Have you ever changed something in your home and at work, expecting life or work to be much better afterwards, and then found yourself on a path of being forced to make several other changes – just to get the promised improvements to actually work, or to get back old functionality that mysteriously disappeared?
I have certainly experienced this myself on many occasions; but today I want to talk about one specific instance following an upgrade to new large monitors; I recently bought new monitors that support a higher resolution than I have ever used before: WQHD or 2560 x 1440.
The graphics card I had only had one Dual-Link DVI port on it, the technology I had previously used and had most cables for… so one monitor had to be connected to a spare Mini DisplayPort (DP) socket, for which a converter to DisplayPort socket had been supplied. This worked fine, but I had always understood that my main monitor, using the DVI cable, would be best changed to DP cabling to improve the quality. I had a standard DP cable (with male DP connections at both ends) so as soon as I had purchased a DP to Mini DP converter, I reconnected the main monitor to use that.
Unfortunately, I started experiencing a problem with the primary screen intermittently going black for a second or two, and then coming back. The process was quick enough that I had almost no time to do anything about it before it worked again, but slow enough that if I was in the middle of typing something or using the mouse on that screen, it was intensely frustrating waiting for the display to return. I could notionally have returned back to my old cabling setup – but this would probably have felt like failure, and I had been very careful to chase the cable through monitor arms and this included using cable-ties to keep the cable out-of-site.
After a bit of research, I found out that this sort of problem has been a big issue on the Mac, but I was using a PC, which seemed to have fewer incidences of these issues. My best guess was that it was the new DP to Mini DP converter, which always seemed rather loose to me; and none of the plugs on the cable had any kind of locking mechanism (I suspect they were the cheapest cables possible).
StarTech DisplayPort Adapter Cable to the Rescue!
On a couple of occasions I searched for alternatives, but in general DP cables are considerably less available than HDMI, DVI or even ancient VGA cables; so I failed a couple of times; but finally in the last couple of weeks I found that Amazon hold a StarTech.com Mini DisplayPort to DisplayPort Adapter cable – I bought the 10ft (approx 3m) version.
Since replacing this cable with the previous one I had. I found that the locking pins on the main plug certainly seemed to make a better connection at the monitor, and at the computer end the Mini DP plug went in to the graphics card well enough, though I still do not have great confidence that it would stay in if, say, the weight of the cable was putting any pressure on the connection. Fortunately this is not a problem for me at this time as I have a number of cable tidies behind the computer to ‘hang’ spare cable on.
My initial impression of the impact of this change has been remarkably positive. The problem has not recurred at all, and I have been using the computer for several hours each day.
While I am thankful that I now have my monitor back working properly, it is a shame I had to jump through such hoops.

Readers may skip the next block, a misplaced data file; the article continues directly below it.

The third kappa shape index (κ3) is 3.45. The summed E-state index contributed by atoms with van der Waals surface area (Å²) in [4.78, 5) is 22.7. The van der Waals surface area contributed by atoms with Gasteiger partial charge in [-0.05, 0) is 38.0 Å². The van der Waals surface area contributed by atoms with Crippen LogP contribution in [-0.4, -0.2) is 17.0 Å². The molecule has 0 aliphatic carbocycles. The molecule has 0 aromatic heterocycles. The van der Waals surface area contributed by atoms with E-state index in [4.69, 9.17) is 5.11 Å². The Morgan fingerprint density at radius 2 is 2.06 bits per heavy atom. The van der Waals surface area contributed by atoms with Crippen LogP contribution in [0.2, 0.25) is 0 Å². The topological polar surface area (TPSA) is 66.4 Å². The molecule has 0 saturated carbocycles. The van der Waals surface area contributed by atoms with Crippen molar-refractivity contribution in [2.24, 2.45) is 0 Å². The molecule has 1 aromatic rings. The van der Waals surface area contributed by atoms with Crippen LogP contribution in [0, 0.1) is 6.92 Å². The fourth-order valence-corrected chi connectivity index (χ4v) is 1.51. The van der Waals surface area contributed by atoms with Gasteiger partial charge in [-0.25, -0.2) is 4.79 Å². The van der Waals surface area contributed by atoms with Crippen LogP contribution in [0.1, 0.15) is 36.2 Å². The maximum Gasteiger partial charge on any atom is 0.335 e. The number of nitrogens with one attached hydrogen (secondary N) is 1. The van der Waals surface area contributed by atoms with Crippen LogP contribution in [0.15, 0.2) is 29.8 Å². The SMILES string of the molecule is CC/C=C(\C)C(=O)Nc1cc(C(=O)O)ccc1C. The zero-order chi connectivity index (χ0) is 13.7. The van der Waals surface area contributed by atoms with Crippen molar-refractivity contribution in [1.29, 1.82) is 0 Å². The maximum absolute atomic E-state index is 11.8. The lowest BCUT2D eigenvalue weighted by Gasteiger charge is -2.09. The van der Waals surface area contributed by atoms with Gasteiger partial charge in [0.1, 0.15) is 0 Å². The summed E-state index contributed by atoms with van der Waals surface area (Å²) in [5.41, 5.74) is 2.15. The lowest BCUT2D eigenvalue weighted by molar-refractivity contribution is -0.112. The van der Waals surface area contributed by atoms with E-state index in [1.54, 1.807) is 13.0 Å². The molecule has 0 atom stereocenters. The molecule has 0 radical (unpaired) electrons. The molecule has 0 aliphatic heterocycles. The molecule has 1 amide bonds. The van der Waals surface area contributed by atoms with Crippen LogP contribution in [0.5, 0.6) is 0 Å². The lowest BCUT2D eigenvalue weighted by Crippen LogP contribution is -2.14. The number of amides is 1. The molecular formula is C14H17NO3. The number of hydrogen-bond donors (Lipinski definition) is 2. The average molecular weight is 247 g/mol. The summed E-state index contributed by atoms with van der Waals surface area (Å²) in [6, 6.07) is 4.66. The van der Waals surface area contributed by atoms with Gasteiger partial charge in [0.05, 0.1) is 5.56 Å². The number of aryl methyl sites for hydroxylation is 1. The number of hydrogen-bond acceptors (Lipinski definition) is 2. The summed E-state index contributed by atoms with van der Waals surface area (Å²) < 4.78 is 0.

I am now intrigued regarding the specifications of the DisplayPort standard. Did the standard neglect to require a locking mechanism, and thus lead to the possibility of a cable with loose connections? Or was the cable I previously had actually below-standard? As ever, the wikipedia article on DisplayPort is fascinating, but quick to get to technical details I do not really understand, and if the issue was manufacturing tolerances I am not able to tell if my cable met the standard!
It would be a shame if the problems I experienced were due to poor connections between components that had been manufactured to standard. I find it intriguing that some cable standards, such as eSata, have specified locking plugs and sockets, and older display connectors had very substantial screw connections, yet HDMI and DP have seemingly been specified not to require locking.
Ultimately, we have to rely on the standards bodies – in this case VESA – to specify modern systems with broad improvements over what came before… and broadly it looks like DP will be incredibly useful with being able to send many types of signal over a single cable. However, sometimes improvements can be relative, and an improvement in one area might compromise performance in another.
I’m sure that DisplayPort is ‘the future’ for a good few years to come, but I won’t be buying converter plugs again for a while!
Just after posting I found a website for Molex that seems to offer electronics components for DP cables and so on. It says:
Molex, in accordance to requirements outlined by VESA, has developed the external DisplayPort* Interconnect System solution. It consists of a 20-circuit, 0.50mm pitch SMT, external receptacles designed with a polarized D-shape mating interface and metal shield for full EMI/RFI protection. In addition, the connectors are designed with four solder pins for added mechanical stability and robustness, as well as a snap-in plastic peg for positive polarization during connector mounting. The receptacle is to be mounted on the device side and the plug, which is overmolded at both ends of the cable assemblies, on the display device. The cable assemblies come in both latching and non-latching versions.
The last sentence “come in both latching and non-latching versions” appears to imply that a latching / locking mechanism is specified but not required by the standard.